Gift of one goat feeding family 10 years later
Back in 2012, no one could have imagined that a small gift of a goat to a 12-year-old girl would one day feed a whole family and help send several children to school.
Phindile is one example of children and families that use what they are given profitably to ensure a positive change in their lives. The former sponsored child says she wishes to continuously grow her business and ensure that she and her family do not lack.
World Vision holds prosecutors' training targeting improved justice for children
Reports of violence, particularly sexual violence against children, continue to hog the news in Eswatini, despite the introduction of the Sexual Offences and Domestic Violence (SODV) Act two years ago. World Vision is keen to see children protected and, those who experience any forms of violence, receive justice. The organisation recently hosted a workshop for prosecutors and police officers in Eswatini to learn and discuss how the country can improve justice delivery for children.
Ngcebo crowned winner of the National Eswatini Letter Writing Competition
Submitting his letter on the last day of the letter writing competition,12-year-old Ngcebo from rural Gundvwini Primary School did not anticipate winning the national letter writing competition. He will be representing Eswatini in the global letter writing competition. Most importantly, the competition was entered by over 900 children countrywide. Ngcebo was motivated by his teacher, Lungile Masuku to enter the competition.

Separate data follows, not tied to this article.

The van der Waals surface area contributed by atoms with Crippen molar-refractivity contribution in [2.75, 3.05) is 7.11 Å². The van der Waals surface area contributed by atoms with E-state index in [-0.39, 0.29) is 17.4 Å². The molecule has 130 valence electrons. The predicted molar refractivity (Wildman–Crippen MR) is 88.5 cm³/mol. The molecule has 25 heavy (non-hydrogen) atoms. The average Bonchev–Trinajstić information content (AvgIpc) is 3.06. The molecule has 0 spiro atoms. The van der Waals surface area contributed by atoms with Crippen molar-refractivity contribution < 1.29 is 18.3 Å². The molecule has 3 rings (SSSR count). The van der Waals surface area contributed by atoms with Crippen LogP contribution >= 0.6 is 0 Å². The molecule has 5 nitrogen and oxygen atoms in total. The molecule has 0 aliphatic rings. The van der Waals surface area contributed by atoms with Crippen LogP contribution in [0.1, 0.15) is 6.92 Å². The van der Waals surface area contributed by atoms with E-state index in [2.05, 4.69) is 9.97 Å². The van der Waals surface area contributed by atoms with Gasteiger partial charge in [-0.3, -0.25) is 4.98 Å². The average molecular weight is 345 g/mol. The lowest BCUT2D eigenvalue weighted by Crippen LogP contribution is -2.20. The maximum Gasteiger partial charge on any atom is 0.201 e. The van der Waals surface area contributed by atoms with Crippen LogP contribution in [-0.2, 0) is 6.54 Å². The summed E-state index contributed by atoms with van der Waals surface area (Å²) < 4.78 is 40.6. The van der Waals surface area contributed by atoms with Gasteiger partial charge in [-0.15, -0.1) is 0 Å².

The competition, hosted by the Eswatini Communications Commission, in partnership with the Ministry of Education, Eswatini Posts & Telecommunications Corporation, UNICEF, Macmillan Education, and World Vision, ran from 21 February to 21 March 2022.
Sponsored Sethu wins bronze in national letter-writing competition
Fifteen-year-old Sethu has suddenly become a community hero after beating more than 1,000 children to scoop third position in Eswatini’s national letter-writing competition for 2021.
Sethu is a sponsored child from World Vision’s Shewula Area Programme, situated about 144km from the capital city, Mbabane. She beat other learners from both rural and urban schools in the 13-18-year-olds’ Siswati category.
World Vision's response to schools closure in Eswatini
World Vision regrets reports of the closure of schools in Eswatini, and encourages all parties in the current situation to work in a way that allows children to continue their education, in peace and security. The most vulnerable children in Eswatini deserve their chance to prepare for the future with a good education.
We remain committed to responding to the needs of children and communities, providing our assistance where children are most in need.
Rice donation to help alleviate hunger amongst the country’s most vulnerable
True to its humanitarian mandate, World Vision Taiwan, through World Vision Eswatini, has donated 3,000 metric tonnes of rice to Eswatini to help alleviate hunger amongst the country’s most vulnerable. The donation is in addition to 400 metric tonnes of rice donated by the Government of Taiwan. The total of 3,400 metric tonnes of rice will see more than 200,000 people benefitting in 59 tinkhundla (constituencies) across the country.